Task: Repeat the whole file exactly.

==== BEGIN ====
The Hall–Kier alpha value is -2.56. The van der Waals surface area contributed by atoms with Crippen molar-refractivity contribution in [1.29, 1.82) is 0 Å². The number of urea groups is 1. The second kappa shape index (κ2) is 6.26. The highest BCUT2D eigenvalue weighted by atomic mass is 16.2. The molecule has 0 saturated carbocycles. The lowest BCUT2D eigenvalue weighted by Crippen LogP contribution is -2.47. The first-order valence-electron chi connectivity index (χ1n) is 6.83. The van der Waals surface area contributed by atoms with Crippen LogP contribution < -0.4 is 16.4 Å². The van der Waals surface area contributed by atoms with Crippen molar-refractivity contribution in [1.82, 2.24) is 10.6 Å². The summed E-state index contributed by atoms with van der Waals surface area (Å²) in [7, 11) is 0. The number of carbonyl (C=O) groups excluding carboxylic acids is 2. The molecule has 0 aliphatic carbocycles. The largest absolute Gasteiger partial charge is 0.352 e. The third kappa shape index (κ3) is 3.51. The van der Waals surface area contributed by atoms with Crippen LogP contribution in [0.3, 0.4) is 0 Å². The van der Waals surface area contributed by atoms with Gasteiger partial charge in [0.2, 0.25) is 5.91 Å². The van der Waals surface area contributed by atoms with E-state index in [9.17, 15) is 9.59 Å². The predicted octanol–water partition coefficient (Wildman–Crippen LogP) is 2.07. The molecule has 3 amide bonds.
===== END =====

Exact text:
The Hall–Kier alpha value is -2.56. The van der Waals surface area contributed by atoms with Crippen molar-refractivity contribution in [1.29, 1.82) is 0 Å². The number of urea groups is 1. The second kappa shape index (κ2) is 6.26. The highest BCUT2D eigenvalue weighted by atomic mass is 16.2. The molecule has 0 saturated carbocycles. The lowest BCUT2D eigenvalue weighted by Crippen LogP contribution is -2.47. The first-order valence-electron chi connectivity index (χ1n) is 6.83. The van der Waals surface area contributed by atoms with Crippen LogP contribution < -0.4 is 16.4 Å². The van der Waals surface area contributed by atoms with Crippen molar-refractivity contribution in [1.82, 2.24) is 10.6 Å². The summed E-state index contributed by atoms with van der Waals surface area (Å²) in [7, 11) is 0. The number of carbonyl (C=O) groups excluding carboxylic acids is 2. The molecule has 0 aliphatic carbocycles. The largest absolute Gasteiger partial charge is 0.352 e. The third kappa shape index (κ3) is 3.51. The van der Waals surface area contributed by atoms with Crippen LogP contribution in [0.3, 0.4) is 0 Å². The van der Waals surface area contributed by atoms with Gasteiger partial charge in [0.2, 0.25) is 5.91 Å². The van der Waals surface area contributed by atoms with E-state index in [9.17, 15) is 9.59 Å². The predicted octanol–water partition coefficient (Wildman–Crippen LogP) is 2.07. The molecule has 3 amide bonds.